5 posts in this topic

Hi. Autoimmune diseases run in my family. So after being diagnosed with Raynauds,fibromyalgia, chronic fatigue syndrome, IBS, arthritis, peripheral polyneuropathy, and a host of other disorders, it was not a surprise that my bloodwork came back positive for scleroderma antibodies and inflammation. My oral surgeon, who I am seeing for possible oral lichen planus, also viewed the initial results and asked if I knew I have scleroderma,

 

By the way, I have also started bruising quite easily and am very slow to heal.

 

My general practitioner sent me to a rheumatologist who repeated the bloodwork but also ordered other blood tests I do not understand. I viewed the results. The scleroderma and inflammation results are almost identical to the first time. However, I received a call from the rheumatologist's office saying that the results are negative for scleroderma but show inflammation due to neuropathy.

 

When I asked why these results rate as a negative but the same results from my general practitioner were listed as positive, I was told that false positives are possible and that I would be sent for x-rays.

 

Has anyone else experienced anything like this? Would you please share any insights, if so.

 

Thank you

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Hi Dbig,

 

Welcome to these forums!

 

I'm sorry to hear that you have so many health problems with autoimmune diseases in your family. I've included a link to our medical page on Antibodies which I hope you'll find helpful and informative. Also I would add that as Scleroderma is such a difficult disease to diagnose, the diagnosis should really be made on the clinical symptoms and the results of more tests, rather than blood tests alone. The reason being that it is perfectly possible to have positive antibodies and yet never go on to develop the full blown disease and vice versa, as many of our members can testify. I'm afraid that with Scleroderma, because it has so many different idiosyncrasies, the road to a correct diagnosis can be lengthly and rather frustrating.

 

To give you some more information I've included links to two threads on Positive antibodies and False/Postive ELISA test. We also have a wealth of information to help you with your other health problems in our Medical Pages and our Video Series.

 

Finally, we do recommend that, if possible, our members consult a Scleroderma expert, as this complex disease does require specialist knowledge and expertise.

 

Kind regards,


Jo Frowde

ISN Assistant Webmaster

SD World Webmaster

ISN Sclero Forums Manager

ISN News Manager

ISN Hotline Support Specialist

International Scleroderma Network (ISN)

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Hello Dbig
 
Welcome to the forums. Slow healing is not, I think, automatic in scleroderma but as the follows says, depends on the individual:
 
"They used to advise all scleroderma patients to avoid surgery whenever possible, due to concerns about wound healing. Now that is not a blanket recommendation, but rather is an issue to be considered on an individual basis."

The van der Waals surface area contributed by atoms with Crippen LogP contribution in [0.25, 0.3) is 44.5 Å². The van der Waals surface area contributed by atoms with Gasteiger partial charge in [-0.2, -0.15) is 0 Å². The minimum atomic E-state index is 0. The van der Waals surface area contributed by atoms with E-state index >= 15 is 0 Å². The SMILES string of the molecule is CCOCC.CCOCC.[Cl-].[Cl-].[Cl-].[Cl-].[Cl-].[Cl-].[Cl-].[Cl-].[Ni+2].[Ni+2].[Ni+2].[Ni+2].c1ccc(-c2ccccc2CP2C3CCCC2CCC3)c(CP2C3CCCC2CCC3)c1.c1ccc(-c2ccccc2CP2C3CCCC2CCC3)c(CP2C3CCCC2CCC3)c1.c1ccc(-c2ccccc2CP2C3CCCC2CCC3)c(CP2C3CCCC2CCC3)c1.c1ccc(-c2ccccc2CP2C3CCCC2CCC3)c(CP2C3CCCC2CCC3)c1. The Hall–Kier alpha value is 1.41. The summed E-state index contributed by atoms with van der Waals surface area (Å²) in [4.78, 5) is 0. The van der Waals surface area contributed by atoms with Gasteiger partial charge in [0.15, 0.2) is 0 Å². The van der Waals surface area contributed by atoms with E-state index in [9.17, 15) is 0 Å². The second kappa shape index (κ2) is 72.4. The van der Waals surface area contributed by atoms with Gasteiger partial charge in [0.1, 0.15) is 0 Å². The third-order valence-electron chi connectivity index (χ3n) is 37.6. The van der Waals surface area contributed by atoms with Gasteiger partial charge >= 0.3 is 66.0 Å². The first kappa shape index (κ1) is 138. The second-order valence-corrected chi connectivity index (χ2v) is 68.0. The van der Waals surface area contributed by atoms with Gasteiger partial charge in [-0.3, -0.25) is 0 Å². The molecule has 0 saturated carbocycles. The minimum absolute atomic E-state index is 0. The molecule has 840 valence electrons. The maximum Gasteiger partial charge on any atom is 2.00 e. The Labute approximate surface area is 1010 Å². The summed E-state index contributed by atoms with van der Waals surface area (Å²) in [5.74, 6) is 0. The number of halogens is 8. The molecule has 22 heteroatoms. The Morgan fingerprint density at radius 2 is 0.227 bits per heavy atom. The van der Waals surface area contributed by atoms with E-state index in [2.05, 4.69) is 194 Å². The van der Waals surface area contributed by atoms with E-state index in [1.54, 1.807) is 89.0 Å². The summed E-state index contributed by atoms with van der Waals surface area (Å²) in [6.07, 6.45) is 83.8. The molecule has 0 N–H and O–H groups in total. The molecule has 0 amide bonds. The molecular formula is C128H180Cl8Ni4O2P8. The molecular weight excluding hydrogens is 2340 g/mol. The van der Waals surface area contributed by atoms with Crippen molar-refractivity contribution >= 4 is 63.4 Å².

What is accepted is that stress impedes wound healing, have a look at our emotional adjustment page, it's full of good advice.

 

I am not aware that scleroderma itself causes bruising but morphea plaques (a type of localised scleroderma) can look like old bruises.

 

As Jo has already said diagnosis of scleroderma requires more than positive blood work, have a look at the list of systemic scleroderma symptoms, mind you many of them may be similar to those cause by your existing illnesses.

 

Should you have scleroderma, it will be an overlap disease which means you won't get the full spectrum of the disease but some of it which is a positive.

 

Let us know how you get on and take care.


Amanda Thorpe

ISN Sclero Forums Senior Support Specialist

ISN Video Presentations Manager

ISN Blogger

(Retired) ISN Sclero Forums Assistant Manager

(Retired) ISN Email Support Specialist

International Scleroderma Network (ISN)

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Thank you so much! I appreciate the welcomes, links, and inputs you shared. I truly hope you get as much from as you give to these projects. I have been reading the forum posts and see a lot of responses from you.

 

Again, thank you.

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Hi Dani,

 

Welcome to Sclero Forums!  I'm sorry you are sick and have questions regarding diagnosis.  As the others have mentioned, autoimmune diseases and scleroderma in particular can be very hard to diagnose.  Typically people are followed by rheumatologists for many years before the diagnosis is nailed down.  So my question is, did the rheumatologist ask to see you again, or are they still in the process of running tests (for this round)?

 

When there appears to be something autoimmune going on, but it is uncertain or in the initial stages, they often recommend follow-up in perhaps six months or a year. They assume of course that you will see your primary care doctor if you develop any new or worsening symptoms in the meantime.

 

Yes, there can be false positive tests. But educate yourself on the most telling symptoms of various autoimmune diseases, so that you can get a second opinion from an appropriate expert, if you have sound reason to believe your local doctors are missing the boat, which unfortunately is all too common with rare diseases (like scleroderma).

 

:emoticons-group-hug:


Warm Hugs,

 

Shelley Ensz

Founder and President

International Scleroderma Network (ISN)

Hotline and Donations: 1-800-564-7099

 

The most important thing in the world to know about scleroderma is sclero.org.

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